Science doesn't claim to explain everything. But what it does explain, it explains fairly reliably. (Science-the-body-of-knowledge *is* wrong occasionally, because science-the-methodology is performed by human beings. But not often - more often when science is accused of being wrong it's actually merely incomplete. Science-the-methodology is the most dependable way of generating knowledge that there has ever been.)
Religion *does* claim to explain everything, but it's *all* *just* *made* *up*. Eastern, Western, it's all the same. It's not even remotely 'proven' - it's just believed.
I'll stick to science, thank you.
The Buddha told us to test everything for ourselves and *not* to take anything on board because of the fame of the teacher, the teaching, how it works for somebody else etc. This was one of the reasons I felt drawn towards it.
"Rely not on the teacher/person, but on the teaching. Rely not on the words of the teaching, but on the spirit of the words. Rely not on theory, but on experience.Do not believe in anything simply because you have heard it. Do not believe in traditions because they have been handed down for many generations. Do
not believe anything because it is spoken and rumored by many. Do not believe in anything because it is written in your religious books.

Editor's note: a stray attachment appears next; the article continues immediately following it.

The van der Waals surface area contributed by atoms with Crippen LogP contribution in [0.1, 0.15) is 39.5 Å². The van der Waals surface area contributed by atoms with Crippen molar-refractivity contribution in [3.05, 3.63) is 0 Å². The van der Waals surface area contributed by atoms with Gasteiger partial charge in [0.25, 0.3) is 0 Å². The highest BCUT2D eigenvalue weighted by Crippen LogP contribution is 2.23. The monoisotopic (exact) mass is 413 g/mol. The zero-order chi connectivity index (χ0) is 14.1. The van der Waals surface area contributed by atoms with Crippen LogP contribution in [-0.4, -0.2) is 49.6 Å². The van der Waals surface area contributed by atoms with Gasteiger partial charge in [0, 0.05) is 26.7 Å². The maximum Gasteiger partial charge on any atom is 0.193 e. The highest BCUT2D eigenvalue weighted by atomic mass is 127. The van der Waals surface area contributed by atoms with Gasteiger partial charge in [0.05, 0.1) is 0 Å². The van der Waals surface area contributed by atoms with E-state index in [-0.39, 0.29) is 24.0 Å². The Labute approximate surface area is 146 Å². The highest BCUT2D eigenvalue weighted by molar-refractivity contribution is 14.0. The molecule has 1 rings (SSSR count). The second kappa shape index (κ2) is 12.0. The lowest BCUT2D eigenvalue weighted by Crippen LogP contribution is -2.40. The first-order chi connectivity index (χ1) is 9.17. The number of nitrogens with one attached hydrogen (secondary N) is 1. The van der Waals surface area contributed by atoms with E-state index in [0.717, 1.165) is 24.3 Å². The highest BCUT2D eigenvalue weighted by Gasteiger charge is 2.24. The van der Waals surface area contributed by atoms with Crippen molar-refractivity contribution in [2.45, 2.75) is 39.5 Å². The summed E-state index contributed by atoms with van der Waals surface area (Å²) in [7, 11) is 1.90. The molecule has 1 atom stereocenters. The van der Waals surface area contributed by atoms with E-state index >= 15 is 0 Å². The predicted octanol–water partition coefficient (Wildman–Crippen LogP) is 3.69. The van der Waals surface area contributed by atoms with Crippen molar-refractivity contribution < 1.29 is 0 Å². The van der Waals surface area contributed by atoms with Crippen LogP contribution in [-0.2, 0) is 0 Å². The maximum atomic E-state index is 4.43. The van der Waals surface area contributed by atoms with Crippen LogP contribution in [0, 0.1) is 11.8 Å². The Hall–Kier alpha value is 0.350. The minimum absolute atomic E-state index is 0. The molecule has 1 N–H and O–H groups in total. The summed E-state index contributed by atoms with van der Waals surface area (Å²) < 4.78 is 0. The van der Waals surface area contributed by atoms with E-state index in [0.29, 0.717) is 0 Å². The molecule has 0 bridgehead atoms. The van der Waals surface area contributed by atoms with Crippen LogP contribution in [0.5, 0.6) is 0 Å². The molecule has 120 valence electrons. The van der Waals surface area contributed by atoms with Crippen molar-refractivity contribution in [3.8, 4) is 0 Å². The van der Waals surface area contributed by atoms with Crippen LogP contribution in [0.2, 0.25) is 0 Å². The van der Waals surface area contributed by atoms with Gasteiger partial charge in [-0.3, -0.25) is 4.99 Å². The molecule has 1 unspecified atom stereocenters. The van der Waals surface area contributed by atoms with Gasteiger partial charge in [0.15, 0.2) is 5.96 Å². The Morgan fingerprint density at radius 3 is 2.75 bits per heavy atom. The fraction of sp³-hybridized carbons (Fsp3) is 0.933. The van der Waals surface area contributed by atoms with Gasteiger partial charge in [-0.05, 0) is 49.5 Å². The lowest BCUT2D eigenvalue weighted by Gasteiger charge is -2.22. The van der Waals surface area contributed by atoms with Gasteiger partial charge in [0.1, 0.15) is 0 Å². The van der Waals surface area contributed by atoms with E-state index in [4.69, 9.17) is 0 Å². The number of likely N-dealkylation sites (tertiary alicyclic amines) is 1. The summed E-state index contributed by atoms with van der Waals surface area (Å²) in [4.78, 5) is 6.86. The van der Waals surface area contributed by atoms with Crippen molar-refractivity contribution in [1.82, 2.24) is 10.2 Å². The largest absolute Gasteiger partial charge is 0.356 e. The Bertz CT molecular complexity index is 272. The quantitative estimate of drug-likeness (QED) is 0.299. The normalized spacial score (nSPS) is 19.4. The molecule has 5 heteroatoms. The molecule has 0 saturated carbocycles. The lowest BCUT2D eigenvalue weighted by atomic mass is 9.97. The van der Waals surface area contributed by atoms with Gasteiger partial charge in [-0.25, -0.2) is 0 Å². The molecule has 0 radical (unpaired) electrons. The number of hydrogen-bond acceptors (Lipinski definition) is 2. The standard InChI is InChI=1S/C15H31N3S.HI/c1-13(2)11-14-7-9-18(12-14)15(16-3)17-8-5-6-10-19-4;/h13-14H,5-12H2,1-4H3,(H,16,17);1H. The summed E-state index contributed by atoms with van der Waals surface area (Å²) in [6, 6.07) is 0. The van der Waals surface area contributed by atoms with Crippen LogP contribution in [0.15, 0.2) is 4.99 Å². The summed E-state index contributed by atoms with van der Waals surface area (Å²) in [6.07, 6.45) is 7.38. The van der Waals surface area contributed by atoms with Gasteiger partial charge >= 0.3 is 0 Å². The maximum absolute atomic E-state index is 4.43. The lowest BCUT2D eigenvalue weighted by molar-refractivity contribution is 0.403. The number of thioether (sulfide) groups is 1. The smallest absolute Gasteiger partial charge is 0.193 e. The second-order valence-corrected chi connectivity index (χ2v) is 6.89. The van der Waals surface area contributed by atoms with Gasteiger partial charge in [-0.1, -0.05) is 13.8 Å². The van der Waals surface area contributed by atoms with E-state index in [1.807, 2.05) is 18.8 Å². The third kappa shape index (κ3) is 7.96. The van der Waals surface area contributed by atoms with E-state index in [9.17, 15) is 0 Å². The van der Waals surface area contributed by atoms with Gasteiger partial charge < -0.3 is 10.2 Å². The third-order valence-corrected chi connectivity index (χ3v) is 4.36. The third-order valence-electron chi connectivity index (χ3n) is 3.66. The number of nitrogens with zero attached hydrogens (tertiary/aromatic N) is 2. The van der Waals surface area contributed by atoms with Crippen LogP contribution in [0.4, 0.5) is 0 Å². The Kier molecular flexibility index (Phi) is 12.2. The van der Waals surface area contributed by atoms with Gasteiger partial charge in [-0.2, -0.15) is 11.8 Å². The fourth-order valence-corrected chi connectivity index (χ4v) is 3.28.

Do not believe in anything merely on the authority of your teachers and elders. But after observation and analysis, when you find that anything agrees with reason and is conducive to the good and the benefit of one and all, then accept it and live up to it."
- the Buddha
But you *can't* test everything for yourself. You've been on a plane, Mum, but I'll bet you've never verified aerodynamics, or any of the other countless technologies involved in keeping the thing in the air. You take medicine that's been tested for safety and efficacy by other people, not by you.
You can't discover the whole world by yourself. You *have* to trust authorities. Question is, do you trust those authorities that tell that it just *is* such and such a way, or those authorities who have used a tried, tested and transparent methodology for generating real knowledge?